Few cities in the world have as spectacular a setting as La Paz. Glimpsed for the first time as your bus or taxi crawls over the lip of the narrow canyon in which the city sits hunched, it’s a sight that will leave your lungs gasping for oxygen they can’t have. At over 3500m above sea level, amid a hollow gouged into the Altiplano, it’s a scene of stunning contrasts: a central cluster of church spires and office blocks dwarfed by the magnificent icebound peak of Mount Illimani rising imperiously to the southeast. On either side, the steep valley slopes are covered by the ramshackle homes of the city’s poorer inhabitants, clinging precariously to even the harshest gradients.
With a population of around 835,000, La Paz is the political and commercial hub of Bolivia and the capital in all but name (technically, that honour belongs to Sucre). Though protected to some extent from the tides of globalization by its isolation and singular cultural make-up, La Paz feels very much part of the twenty-first century, its manic bustle and offbeat, cosmopolitan feel luring travellers back time and again. Founded as a centre of Spanish power in the Andes, La Paz has always had a dual identity, with two very distinct societies – the indigenous and the European – coexisting in the same geographical space. Hi-tech international banks and government offices rub shoulders with vibrant street markets selling all manner of ritual paraphernalia for appeasing the spirits and mountain gods that still play a central role in the lives of the indigenous Aymara.
The Aymara, in fact, make up not only the majority of the city’s population, but also that of El Alto, La Paz’s militant, red-brick alter ego, which continues to outstrip it in terms of rural migrant-boosted population, and often media coverage. For them, working life in La Paz is conducted largely on the streets, and at times the whole place can feel like one massive, sprawling market. Though you’d imagine the exigencies of life at high altitude would make the pace of life quite slow, in reality it’s often more frantic than Buenos Aires or Rio, not least during the winter Fiesta del Gran Poder, when young and old alike dance in riotous celebration of the sacred and the profane.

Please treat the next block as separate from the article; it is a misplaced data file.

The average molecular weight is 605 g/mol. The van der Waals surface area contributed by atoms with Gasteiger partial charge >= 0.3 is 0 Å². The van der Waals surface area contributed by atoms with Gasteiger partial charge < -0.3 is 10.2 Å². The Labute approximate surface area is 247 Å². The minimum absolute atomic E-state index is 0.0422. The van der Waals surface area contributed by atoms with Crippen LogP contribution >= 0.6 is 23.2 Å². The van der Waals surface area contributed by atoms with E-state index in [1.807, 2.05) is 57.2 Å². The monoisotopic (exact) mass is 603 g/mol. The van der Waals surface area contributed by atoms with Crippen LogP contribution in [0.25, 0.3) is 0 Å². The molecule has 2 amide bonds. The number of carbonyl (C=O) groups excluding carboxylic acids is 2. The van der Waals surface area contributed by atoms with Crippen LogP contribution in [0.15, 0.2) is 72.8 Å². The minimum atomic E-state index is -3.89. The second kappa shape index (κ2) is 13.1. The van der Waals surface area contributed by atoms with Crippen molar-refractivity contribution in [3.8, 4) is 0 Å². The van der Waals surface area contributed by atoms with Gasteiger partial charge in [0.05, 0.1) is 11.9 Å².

Horrendous congestion and belching-black pollution notwithstanding, most visitors find La Paz’s compelling street life and tremendous cultural energy warrant spending at least a few days here, even if conventional tourist attractions are limited to a scattering of colonial palaces, plazas and churches in the centre of town. The city’s museums, while perhaps not fully doing justice to Bolivia’s fascinating history and culture, are nevertheless much improved from only a decade ago, and likewise warrant at least a day or two’s browsing. The absence of green areas, meanwhile, is more than redeemed by the sight of Illimani, tantalisingly glimpsed through breaks in the urban sprawl.
La Ciudad de Nuestra Señora de la Paz – “The City of Our Lady of Peace” – was founded on October 20, 1548 on the orders of Pedro de la Gasca, the supreme representative of the Spanish Emperor in Peru, to commemorate the end of almost ten years of bitter civil war between rival Spanish factions fighting over the combined territories of Alto and Bajo Peru. Sited in the Choqueyapu valley, the city developed an economy based on commerce rather than mining.